Story last updated at 3:22 p.m. Friday, August 9, 2002

Anglers prospecting for silvers
by Sepp Jannotta
Casting About

High in the Rockies it was the miners who toiled in the quest for silver, moving mountains in the process.

Along the coast of Southcentral Alaska, it is the intrepid anglers who pursue silver, searching for those flashing green streaks of light and shadow as they slip into the regions' bays and streams.

If the silver salmon catch that is showing up each day in the Homer Harbor is any indication, the prospecting for silvers in the salt water along the Kenai Peninsula has been excellent recently. The charter boat crews have been unloading totes brimming with bright fish on a daily basis.

Fish and Game Area Biologist Nicki Szarzi said the silver fishing in Cook Inlet has been outstanding.

Heath Harrington at the Anchor Angler said the trolling has been good off Bluff Point, and some anglers are starting to pick up silvers outside the mouth of the Anchor.

The action for silvers at the Fishing Hole on the Homer Spit has been quite good also, despite the recent run of weak tides.

Anglers have been having the best luck starting about two hours before the high tide, said Bert Washburn of the Sport Shed tackle shop.

And best of all, the late run of silvers will be just starting to show up as the tides pick up steam in the next couple of weeks.

"It's probably going to start building within the next week or so," Washburn said.

The freshwater streams have seen a few pulses of silver salmon pass upstream, with the weir count for Deep Creek showing close to 50 fish for a run that saw 3,700 fish make it past the weir last season.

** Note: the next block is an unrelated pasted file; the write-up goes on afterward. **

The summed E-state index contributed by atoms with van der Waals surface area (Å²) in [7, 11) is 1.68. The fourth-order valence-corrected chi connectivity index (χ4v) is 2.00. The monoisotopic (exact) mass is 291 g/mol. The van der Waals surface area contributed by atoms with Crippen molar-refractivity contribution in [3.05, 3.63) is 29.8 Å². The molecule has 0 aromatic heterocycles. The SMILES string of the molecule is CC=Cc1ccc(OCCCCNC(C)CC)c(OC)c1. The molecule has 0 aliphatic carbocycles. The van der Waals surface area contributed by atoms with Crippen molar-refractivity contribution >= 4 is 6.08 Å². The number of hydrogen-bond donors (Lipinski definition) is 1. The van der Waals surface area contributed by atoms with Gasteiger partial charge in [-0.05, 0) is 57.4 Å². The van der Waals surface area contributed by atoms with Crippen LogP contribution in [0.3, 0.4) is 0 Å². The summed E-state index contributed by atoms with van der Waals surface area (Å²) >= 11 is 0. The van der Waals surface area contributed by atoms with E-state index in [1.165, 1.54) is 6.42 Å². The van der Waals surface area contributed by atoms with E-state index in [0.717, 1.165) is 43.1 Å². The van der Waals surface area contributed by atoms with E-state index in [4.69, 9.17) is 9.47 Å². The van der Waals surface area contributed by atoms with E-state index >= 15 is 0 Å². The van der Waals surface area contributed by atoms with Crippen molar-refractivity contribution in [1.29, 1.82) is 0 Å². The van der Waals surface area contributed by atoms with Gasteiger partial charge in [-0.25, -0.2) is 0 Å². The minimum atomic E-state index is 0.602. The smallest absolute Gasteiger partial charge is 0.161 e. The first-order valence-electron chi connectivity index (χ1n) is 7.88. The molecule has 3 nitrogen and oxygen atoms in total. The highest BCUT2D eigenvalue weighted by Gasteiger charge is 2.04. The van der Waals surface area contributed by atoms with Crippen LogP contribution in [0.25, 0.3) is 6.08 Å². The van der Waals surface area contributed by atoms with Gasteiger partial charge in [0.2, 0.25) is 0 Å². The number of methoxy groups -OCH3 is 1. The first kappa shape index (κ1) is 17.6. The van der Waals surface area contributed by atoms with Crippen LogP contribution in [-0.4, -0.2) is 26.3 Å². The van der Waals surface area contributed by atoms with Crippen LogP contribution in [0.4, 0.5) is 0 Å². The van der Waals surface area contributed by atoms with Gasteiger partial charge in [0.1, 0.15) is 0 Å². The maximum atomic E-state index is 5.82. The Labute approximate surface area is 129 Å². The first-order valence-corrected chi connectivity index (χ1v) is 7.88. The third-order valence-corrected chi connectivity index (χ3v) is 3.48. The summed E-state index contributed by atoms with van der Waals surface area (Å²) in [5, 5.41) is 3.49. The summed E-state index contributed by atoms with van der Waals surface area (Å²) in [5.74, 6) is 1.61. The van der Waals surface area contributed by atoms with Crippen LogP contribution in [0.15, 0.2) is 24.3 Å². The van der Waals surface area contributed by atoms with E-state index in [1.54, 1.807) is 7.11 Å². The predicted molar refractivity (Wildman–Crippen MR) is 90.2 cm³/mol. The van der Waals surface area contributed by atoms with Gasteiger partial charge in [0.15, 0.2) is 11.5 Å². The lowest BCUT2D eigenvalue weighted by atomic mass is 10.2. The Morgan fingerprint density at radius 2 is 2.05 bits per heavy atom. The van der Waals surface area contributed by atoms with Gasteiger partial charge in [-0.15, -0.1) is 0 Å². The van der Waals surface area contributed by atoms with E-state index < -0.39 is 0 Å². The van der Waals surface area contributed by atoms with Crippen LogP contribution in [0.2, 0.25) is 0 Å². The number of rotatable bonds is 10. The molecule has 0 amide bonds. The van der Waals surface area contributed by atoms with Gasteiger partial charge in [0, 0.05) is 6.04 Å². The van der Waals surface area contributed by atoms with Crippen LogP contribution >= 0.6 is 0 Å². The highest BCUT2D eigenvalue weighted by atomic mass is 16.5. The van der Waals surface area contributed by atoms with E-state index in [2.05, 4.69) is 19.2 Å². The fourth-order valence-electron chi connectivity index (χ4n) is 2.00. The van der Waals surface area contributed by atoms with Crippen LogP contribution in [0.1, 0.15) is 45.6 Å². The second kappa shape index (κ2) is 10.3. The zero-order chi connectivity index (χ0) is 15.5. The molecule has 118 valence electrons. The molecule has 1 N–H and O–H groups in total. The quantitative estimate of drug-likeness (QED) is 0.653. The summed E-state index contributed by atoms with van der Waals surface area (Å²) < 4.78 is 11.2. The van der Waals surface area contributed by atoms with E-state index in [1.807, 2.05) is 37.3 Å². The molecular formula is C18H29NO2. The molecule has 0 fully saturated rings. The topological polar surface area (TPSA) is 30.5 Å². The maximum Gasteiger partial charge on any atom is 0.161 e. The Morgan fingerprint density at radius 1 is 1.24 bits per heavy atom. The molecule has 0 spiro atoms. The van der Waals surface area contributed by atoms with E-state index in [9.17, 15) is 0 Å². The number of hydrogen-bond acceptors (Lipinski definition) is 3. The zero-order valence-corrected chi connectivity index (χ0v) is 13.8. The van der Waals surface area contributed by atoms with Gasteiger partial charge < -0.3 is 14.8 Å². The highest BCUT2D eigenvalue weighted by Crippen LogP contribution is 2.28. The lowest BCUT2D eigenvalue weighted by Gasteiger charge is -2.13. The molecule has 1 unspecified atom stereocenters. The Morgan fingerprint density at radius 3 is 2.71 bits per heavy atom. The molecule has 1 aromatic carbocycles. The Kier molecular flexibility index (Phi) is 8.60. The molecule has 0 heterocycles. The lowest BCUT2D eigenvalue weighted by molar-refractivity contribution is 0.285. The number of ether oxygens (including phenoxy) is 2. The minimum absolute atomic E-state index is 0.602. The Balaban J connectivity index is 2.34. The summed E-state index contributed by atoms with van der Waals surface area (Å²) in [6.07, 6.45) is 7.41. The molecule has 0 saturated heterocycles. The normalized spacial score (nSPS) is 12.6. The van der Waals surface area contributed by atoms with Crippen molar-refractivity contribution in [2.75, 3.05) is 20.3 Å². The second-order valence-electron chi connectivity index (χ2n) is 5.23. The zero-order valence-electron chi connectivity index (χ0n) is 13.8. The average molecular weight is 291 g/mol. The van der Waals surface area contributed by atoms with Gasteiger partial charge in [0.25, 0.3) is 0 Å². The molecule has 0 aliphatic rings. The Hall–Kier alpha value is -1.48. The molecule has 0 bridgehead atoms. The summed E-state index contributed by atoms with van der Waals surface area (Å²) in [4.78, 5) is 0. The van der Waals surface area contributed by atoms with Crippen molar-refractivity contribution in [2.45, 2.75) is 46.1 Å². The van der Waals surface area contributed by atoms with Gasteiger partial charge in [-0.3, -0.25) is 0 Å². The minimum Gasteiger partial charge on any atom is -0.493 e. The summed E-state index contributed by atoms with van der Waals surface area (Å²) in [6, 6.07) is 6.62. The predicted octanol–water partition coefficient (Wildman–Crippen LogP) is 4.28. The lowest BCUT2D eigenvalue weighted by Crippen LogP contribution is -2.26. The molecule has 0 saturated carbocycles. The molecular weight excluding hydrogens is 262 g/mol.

Anglers have reported catching a few silvers in the Anchor.

There are still some bright humpies to be caught in the streams as well.

Both silvers and humpies will generally strike a spinner or a leech pattern, though silvers can be very shy.

Meanwhile, the fishing for Dolly Varden continues to be the best fly-fishing bet, as nice bright sea-run Dollies can be taken on nymphs and salmon egg patterns. These broad-shouldered fish can even be seen feeding on the surface in the evening, though they are predominantly focused on the thousands of salmon eggs and are tough to catch on a dry fly.

Meanwhile, the halibut fishing in lower Cook Inlet continues to be excellent, with anglers catching big halibut on herring and other bait. Jigging has been quite effective, also.

For those who are looking for a little something extra for their seafood chowder, the late-summer clamming tides will be at their best today through Sunday. Clamming in Kachemak Bay requires a shellfish permit in addition to a valid Alaska sportfishing license.

CONTACT US

  • 3482 Landings St.
  • (907) 235-7767
  •  Fax: (907) 235-6571
  • View the Staff Directory
  • or Send feedback

SUBSCRIBER SERVICES